A brief gallivant about the marketplace of ideas.

Month: March, 2015

Read — 2015/03/29

Today’s selection of articles includes:

  1. Learning to see data“, by Benedict Carey (NY Times). Perceptual learning and artists fast-track the acquisition of chunking, pattern recognition, intuition, and expertise.
  2. As ‘Mad Men’ comes to an end, Jon Hamm reflects on Don Draper“, by Dave Itzkoff (NY Times).
  3. Five songs on Kendall Jenner’s workout playlist right now“, by Liana Satenstein (Vogue).
  4. The one thing all confident people know“, by Mark Manson (Quartz). To break free from the negative cycle of self-doubt, focus on reforming the internal state of mind.

Science — 2015/03/06

Today’s selection of articles includes:

  1. Einstein’s vision“, by Margaret Moerchen & Robert Coontz (Science). Introduction to the special issue of Science marking the 100th anniversary of Einstein’s paper on the general theory of relativity.
  2. Beyond general relativity“, by Michel Janssen (Science). Review of a book that illuminates Einstein’s approach to science, in particular the Solovine schema detailing the interplay between mathematical principles and empirical data.
  3. Statistics requantitates the central dogma“, by Jingyi Jessica Li & Mark D. Biggin (Science). The authors argue that (i) measures of protein and mRNA levels are subject to “substantial stochastic variation” and “reproducible biases” and (ii) transcriptional control has a greater impact on protein expression than translation.

Read — 2015/03/06

Today’s selection of articles includes:

  1. The weaker sex” (The Economist). Teenage girls are pulling farther ahead of their male peers in reading skills. A critical look at the low-performing end of the academic spectrum.
  2. Astronomers watch a supernova and see reruns“, by Dennis Overbye (NY Times). General relativity allows scientists multiple (and simultaneous!) views of Supernova Refsdal — and in slow-motion, thanks to time dilation.

In historical news on this day:

  1. Decision of the Supreme Court in the Dred Scott case” (NY Times, 6 March 1857).

Read — 2015/03/05

Today’s selection of articles includes:

  1. At least one justice is in play as the Supreme Court hears Affordable Care Act case“, by Adam Liptak (NY Times). Reports of the courtroom banter reveal that the Justices have a sense of humor. But don’t hold your breath — a decision isn’t expected until June or July.
  2. Oldest human fossil unearthed in Ethiopia“, by Devin Powell ( The Ledi jaw, 2.8 million years old.
  3. Why you should stop eating breakfast, lunch, and dinner“, by Kiera Butler (Mother Jones). The best insight in the article comes in the final paragraph:

    Don’t eat when it’s time for a meal; eat when you feel hungry…teach ourselves to pay attention to our own bodies instead of our environment.

  4. Mary Cain is growing up fast“, by Elizabeth Weil (NY Times). Excellent blend of biography, mystery, and science. 1,500 metres in under four minutes, the central governor, and the irreversible dangers of “more-is-better” training philosophy and overtraining syndrome. Interesting observation in the article:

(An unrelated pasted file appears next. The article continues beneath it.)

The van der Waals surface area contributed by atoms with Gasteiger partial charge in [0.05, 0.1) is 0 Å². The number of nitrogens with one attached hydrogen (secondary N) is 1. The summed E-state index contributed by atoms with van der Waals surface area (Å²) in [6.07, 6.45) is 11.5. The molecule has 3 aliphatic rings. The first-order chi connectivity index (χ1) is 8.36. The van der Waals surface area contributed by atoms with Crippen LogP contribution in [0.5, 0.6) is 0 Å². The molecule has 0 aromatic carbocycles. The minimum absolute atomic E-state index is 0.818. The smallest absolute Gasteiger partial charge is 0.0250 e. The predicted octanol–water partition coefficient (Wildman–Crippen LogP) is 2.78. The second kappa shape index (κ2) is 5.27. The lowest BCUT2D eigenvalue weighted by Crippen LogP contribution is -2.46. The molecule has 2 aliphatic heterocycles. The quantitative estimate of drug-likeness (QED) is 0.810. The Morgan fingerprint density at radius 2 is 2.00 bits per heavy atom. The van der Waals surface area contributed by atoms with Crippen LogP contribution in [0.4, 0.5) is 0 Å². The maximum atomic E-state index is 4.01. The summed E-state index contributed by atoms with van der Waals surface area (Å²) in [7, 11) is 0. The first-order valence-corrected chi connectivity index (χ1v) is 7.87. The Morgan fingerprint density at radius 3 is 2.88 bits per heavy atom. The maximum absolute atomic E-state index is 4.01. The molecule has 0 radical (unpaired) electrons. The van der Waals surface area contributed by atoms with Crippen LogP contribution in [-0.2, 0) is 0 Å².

Years of adaptation are required to make the body’s connective tissue and small stabilizer muscles in the legs, pelvis and back durable enough to withstand the older runner’s extreme mileage. It also requires experience to develop the ability to distinguish the kind of pain that is a necessary part of training and should be tolerated from the kind that signals incipient injury.

And in historical news on this day:

  1. Churchill assails Soviet policy“, by Harold B. Hinton (NY Times, 6 March 1946).

Read — 2015/03/03

Today’s selection of articles includes:

  1. Inside Alibaba, the sharp-elbowed world of Chinese e-commerce“, by Gillian Wong, Kathy Chu, & Juro Osawa (Wall Street Journal). “Brushing” — i.e. hiring people to fake orders and reviews — is a common strategy among sellers looking to move up the ranks of Alibaba’s search results. The practice inflates Alibaba’s volume, but to what extent the article leaves unclear.
  2. The world’s billionaires” (Forbes).

Read — 2015/03/02

Today’s selection of articles includes:

  1. China’s monetary policy: elusive prudence“, by S.R. (The Economist).
  2. Apple’s new job: selling a smartwatch to an uninterested public“, by Brian X. Chen (NY Times). “Companies that make watch apps will probably play an important role in defining the purpose of the Apple Watch”, even as these companies hesitate to invest heavily in watch-app development because it seems less lucrative. Clearly the solution to all these issues is a holographic screen.
  3. An uneasy relationship between telecom and tech“, by Mark Scott (NY Times). A love-hate symbiosis between service and content providers.
  4. New book by Chao Center’s Ryang challenges readers to think about the food they eat“, by Jeff Falk (Rice News). Authenticity is delicious.